The Genius of Shakespeare

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Oxford University Press, 2008 - Literary Criticism - 402 pages
8 Reviews
Hailed as the best book on Shakespeare for a generation (Philip Howard, The Times), as luminous...lively and stimulating to the last (John Gross, Sunday Telegraph), and as shrewd, nimbly written...splendidly readable (Terry Eagleton, The Independent), Jonathan Bate's The Genius of Shakespeare illuminates the extraordinary staying power of Shakespeare's work. Bate opens by taking up questions of authorship and then goes on to trace Shakespeare's canonization and near-deification, examining not only the uniqueness of his status among English-speaking readers but also his effect on literate cultures across the globe. Ambitious, wide-ranging, and historically rich, this book shapes a provocative inquiry into the nature of genius as it ponders the legacy of a talent unequalled in English letters. A bold and meticulous work of scholarship, The Genius of Shakespeare is also lively and accessibly written and will appeal to any reader who has marveled at the Bard and the enduring power of his work. This tenth anniversary edition has a new introduction addressing the renewed interest in Shakespeare and recent film adaptations.

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Review: The Genius of Shakespeare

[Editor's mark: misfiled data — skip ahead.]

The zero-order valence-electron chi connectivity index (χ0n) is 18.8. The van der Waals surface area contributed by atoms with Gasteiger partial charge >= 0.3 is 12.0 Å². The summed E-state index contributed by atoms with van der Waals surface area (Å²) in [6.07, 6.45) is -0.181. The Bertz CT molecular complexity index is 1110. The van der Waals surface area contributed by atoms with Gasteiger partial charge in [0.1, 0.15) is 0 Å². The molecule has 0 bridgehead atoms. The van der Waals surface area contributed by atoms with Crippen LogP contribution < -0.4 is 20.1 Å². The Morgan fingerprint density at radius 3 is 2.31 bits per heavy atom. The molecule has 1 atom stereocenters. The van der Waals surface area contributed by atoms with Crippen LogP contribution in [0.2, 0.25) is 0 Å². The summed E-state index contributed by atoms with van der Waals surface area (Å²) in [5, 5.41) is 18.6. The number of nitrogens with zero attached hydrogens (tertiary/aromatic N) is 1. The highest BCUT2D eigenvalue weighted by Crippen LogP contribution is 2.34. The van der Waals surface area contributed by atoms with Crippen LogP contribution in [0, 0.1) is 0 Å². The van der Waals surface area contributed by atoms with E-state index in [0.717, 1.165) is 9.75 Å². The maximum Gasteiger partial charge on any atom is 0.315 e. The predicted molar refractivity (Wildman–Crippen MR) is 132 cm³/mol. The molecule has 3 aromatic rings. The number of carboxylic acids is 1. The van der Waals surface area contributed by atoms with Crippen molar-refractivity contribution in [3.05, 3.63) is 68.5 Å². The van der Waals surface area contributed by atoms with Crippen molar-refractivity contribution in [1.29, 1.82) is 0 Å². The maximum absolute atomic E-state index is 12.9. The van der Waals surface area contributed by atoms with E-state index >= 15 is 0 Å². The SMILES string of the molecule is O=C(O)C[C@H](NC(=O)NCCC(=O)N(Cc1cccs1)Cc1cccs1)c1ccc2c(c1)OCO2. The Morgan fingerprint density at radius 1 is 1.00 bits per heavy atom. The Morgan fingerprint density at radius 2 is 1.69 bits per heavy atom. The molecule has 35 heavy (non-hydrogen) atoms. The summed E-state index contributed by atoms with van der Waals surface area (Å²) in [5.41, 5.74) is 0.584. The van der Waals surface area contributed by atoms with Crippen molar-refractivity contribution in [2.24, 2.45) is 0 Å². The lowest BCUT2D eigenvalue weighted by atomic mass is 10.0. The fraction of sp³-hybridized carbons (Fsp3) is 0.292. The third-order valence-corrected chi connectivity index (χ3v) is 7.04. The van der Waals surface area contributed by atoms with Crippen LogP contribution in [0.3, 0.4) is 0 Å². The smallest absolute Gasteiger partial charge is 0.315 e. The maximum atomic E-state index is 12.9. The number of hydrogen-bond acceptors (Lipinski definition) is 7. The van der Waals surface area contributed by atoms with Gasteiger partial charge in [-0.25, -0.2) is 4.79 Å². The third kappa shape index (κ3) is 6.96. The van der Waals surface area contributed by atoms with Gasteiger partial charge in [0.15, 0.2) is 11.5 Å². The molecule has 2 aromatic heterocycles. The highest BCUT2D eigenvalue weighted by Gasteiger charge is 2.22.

User Review  - Adam Morris - Goodreads

Need to read this more than once - chock full of information like an Elizabethan wholemeal loaf... Read full review

Review: The Genius of Shakespeare

User Review  - Jon Frum - Goodreads

I'm one of those people who belongs in the 'really should know more about Shakespeare' category. Are you frustrated by all the allusions to and quotes from Shakespeare you read without knowing the ... Read full review


Shakespeares Autobiographical Poems?
Shakespeares Peculiarity

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About the author (2008)

Jonathan Bate is Professor of Shakespeare and Renaissance Literature at the University of Warwick. He has held visiting posts at Harvard, Yale, and UCLA and is a Fellow of the Royal Society of Literature, a Fellow of the British Academy, an Honorary Fellow of St Catharine's College, Cambridge, and a Governor and Board member of the Royal Shakespeare Company.

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